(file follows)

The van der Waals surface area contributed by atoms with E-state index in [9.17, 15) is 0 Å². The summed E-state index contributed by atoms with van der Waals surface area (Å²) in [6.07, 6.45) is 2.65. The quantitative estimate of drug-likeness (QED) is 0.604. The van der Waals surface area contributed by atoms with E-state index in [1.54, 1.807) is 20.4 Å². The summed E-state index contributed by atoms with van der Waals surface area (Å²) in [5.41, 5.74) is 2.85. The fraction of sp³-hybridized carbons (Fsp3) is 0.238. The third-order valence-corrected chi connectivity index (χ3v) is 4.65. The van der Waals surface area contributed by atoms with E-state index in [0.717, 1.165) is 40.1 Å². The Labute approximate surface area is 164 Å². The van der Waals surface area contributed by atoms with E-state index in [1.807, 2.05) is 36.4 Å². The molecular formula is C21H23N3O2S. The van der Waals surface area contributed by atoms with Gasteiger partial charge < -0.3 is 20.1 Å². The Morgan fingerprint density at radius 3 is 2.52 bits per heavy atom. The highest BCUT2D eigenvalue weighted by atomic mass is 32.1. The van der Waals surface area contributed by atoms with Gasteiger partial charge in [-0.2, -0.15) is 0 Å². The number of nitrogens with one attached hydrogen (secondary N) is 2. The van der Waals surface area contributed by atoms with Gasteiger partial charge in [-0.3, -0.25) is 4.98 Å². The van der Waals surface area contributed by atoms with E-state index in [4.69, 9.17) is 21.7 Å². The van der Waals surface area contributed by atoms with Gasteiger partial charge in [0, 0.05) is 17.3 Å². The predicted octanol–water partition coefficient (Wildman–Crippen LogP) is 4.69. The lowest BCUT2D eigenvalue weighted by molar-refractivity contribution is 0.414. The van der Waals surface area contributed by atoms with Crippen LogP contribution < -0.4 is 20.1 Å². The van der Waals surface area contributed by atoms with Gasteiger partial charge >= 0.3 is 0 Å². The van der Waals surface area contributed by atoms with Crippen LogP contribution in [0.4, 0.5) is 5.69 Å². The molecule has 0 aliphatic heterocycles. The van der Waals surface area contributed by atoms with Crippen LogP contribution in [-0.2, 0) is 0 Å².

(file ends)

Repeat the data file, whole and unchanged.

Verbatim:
The van der Waals surface area contributed by atoms with E-state index in [9.17, 15) is 0 Å². The summed E-state index contributed by atoms with van der Waals surface area (Å²) in [6.07, 6.45) is 2.65. The quantitative estimate of drug-likeness (QED) is 0.604. The van der Waals surface area contributed by atoms with E-state index in [1.54, 1.807) is 20.4 Å². The summed E-state index contributed by atoms with van der Waals surface area (Å²) in [5.41, 5.74) is 2.85. The fraction of sp³-hybridized carbons (Fsp3) is 0.238. The third-order valence-corrected chi connectivity index (χ3v) is 4.65. The van der Waals surface area contributed by atoms with E-state index in [0.717, 1.165) is 40.1 Å². The Labute approximate surface area is 164 Å². The van der Waals surface area contributed by atoms with E-state index in [1.807, 2.05) is 36.4 Å². The molecular formula is C21H23N3O2S. The van der Waals surface area contributed by atoms with Gasteiger partial charge < -0.3 is 20.1 Å². The Morgan fingerprint density at radius 3 is 2.52 bits per heavy atom. The highest BCUT2D eigenvalue weighted by atomic mass is 32.1. The van der Waals surface area contributed by atoms with Gasteiger partial charge in [-0.2, -0.15) is 0 Å². The number of nitrogens with one attached hydrogen (secondary N) is 2. The van der Waals surface area contributed by atoms with Gasteiger partial charge in [-0.3, -0.25) is 4.98 Å². The van der Waals surface area contributed by atoms with E-state index in [4.69, 9.17) is 21.7 Å². The van der Waals surface area contributed by atoms with Gasteiger partial charge in [0, 0.05) is 17.3 Å². The predicted octanol–water partition coefficient (Wildman–Crippen LogP) is 4.69. The lowest BCUT2D eigenvalue weighted by molar-refractivity contribution is 0.414. The van der Waals surface area contributed by atoms with Crippen LogP contribution < -0.4 is 20.1 Å². The van der Waals surface area contributed by atoms with Gasteiger partial charge >= 0.3 is 0 Å². The van der Waals surface area contributed by atoms with Crippen LogP contribution in [0.4, 0.5) is 5.69 Å². The molecule has 0 aliphatic heterocycles. The van der Waals surface area contributed by atoms with Crippen LogP contribution in [-0.2, 0) is 0 Å².